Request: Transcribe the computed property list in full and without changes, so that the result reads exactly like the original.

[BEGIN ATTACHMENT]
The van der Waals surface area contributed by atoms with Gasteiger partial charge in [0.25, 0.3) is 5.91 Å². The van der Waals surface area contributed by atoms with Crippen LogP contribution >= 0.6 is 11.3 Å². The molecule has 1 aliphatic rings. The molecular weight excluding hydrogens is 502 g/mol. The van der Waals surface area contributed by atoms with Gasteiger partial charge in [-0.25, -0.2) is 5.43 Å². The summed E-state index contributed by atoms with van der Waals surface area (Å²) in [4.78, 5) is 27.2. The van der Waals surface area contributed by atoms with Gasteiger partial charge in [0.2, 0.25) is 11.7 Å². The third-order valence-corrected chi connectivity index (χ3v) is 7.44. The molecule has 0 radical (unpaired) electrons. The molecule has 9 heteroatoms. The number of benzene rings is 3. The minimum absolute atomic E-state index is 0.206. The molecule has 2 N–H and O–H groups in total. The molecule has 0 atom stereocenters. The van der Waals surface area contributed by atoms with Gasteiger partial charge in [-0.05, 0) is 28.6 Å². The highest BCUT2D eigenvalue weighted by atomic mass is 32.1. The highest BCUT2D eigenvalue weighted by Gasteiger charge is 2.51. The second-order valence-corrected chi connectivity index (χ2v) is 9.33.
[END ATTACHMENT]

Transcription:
The van der Waals surface area contributed by atoms with Gasteiger partial charge in [0.25, 0.3) is 5.91 Å². The van der Waals surface area contributed by atoms with Crippen LogP contribution >= 0.6 is 11.3 Å². The molecule has 1 aliphatic rings. The molecular weight excluding hydrogens is 502 g/mol. The van der Waals surface area contributed by atoms with Gasteiger partial charge in [-0.25, -0.2) is 5.43 Å². The summed E-state index contributed by atoms with van der Waals surface area (Å²) in [4.78, 5) is 27.2. The van der Waals surface area contributed by atoms with Gasteiger partial charge in [0.2, 0.25) is 11.7 Å². The third-order valence-corrected chi connectivity index (χ3v) is 7.44. The molecule has 0 radical (unpaired) electrons. The molecule has 9 heteroatoms. The number of benzene rings is 3. The minimum absolute atomic E-state index is 0.206. The molecule has 2 N–H and O–H groups in total. The molecule has 0 atom stereocenters. The van der Waals surface area contributed by atoms with Gasteiger partial charge in [-0.05, 0) is 28.6 Å². The highest BCUT2D eigenvalue weighted by atomic mass is 32.1. The highest BCUT2D eigenvalue weighted by Gasteiger charge is 2.51. The second-order valence-corrected chi connectivity index (χ2v) is 9.33.